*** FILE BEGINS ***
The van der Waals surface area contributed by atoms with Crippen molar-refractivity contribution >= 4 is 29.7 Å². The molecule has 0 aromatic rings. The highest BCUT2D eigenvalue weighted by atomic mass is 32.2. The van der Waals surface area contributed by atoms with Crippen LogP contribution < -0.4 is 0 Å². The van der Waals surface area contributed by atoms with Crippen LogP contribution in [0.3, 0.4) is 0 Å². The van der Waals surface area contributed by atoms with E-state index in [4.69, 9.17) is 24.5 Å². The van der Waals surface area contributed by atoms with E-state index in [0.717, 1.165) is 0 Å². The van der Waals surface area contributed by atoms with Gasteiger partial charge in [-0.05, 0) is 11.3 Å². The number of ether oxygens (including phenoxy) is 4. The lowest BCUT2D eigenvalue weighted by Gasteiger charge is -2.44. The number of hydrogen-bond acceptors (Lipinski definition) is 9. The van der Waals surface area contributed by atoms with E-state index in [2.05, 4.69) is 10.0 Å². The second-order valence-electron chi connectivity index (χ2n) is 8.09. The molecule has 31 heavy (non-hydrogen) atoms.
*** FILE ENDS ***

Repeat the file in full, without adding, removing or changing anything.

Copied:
The van der Waals surface area contributed by atoms with Crippen molar-refractivity contribution >= 4 is 29.7 Å². The molecule has 0 aromatic rings. The highest BCUT2D eigenvalue weighted by atomic mass is 32.2. The van der Waals surface area contributed by atoms with Crippen LogP contribution < -0.4 is 0 Å². The van der Waals surface area contributed by atoms with Crippen LogP contribution in [0.3, 0.4) is 0 Å². The van der Waals surface area contributed by atoms with E-state index in [4.69, 9.17) is 24.5 Å². The van der Waals surface area contributed by atoms with E-state index in [0.717, 1.165) is 0 Å². The van der Waals surface area contributed by atoms with Gasteiger partial charge in [-0.05, 0) is 11.3 Å². The number of ether oxygens (including phenoxy) is 4. The lowest BCUT2D eigenvalue weighted by Gasteiger charge is -2.44. The number of hydrogen-bond acceptors (Lipinski definition) is 9. The van der Waals surface area contributed by atoms with E-state index in [2.05, 4.69) is 10.0 Å². The second-order valence-electron chi connectivity index (χ2n) is 8.09. The molecule has 31 heavy (non-hydrogen) atoms.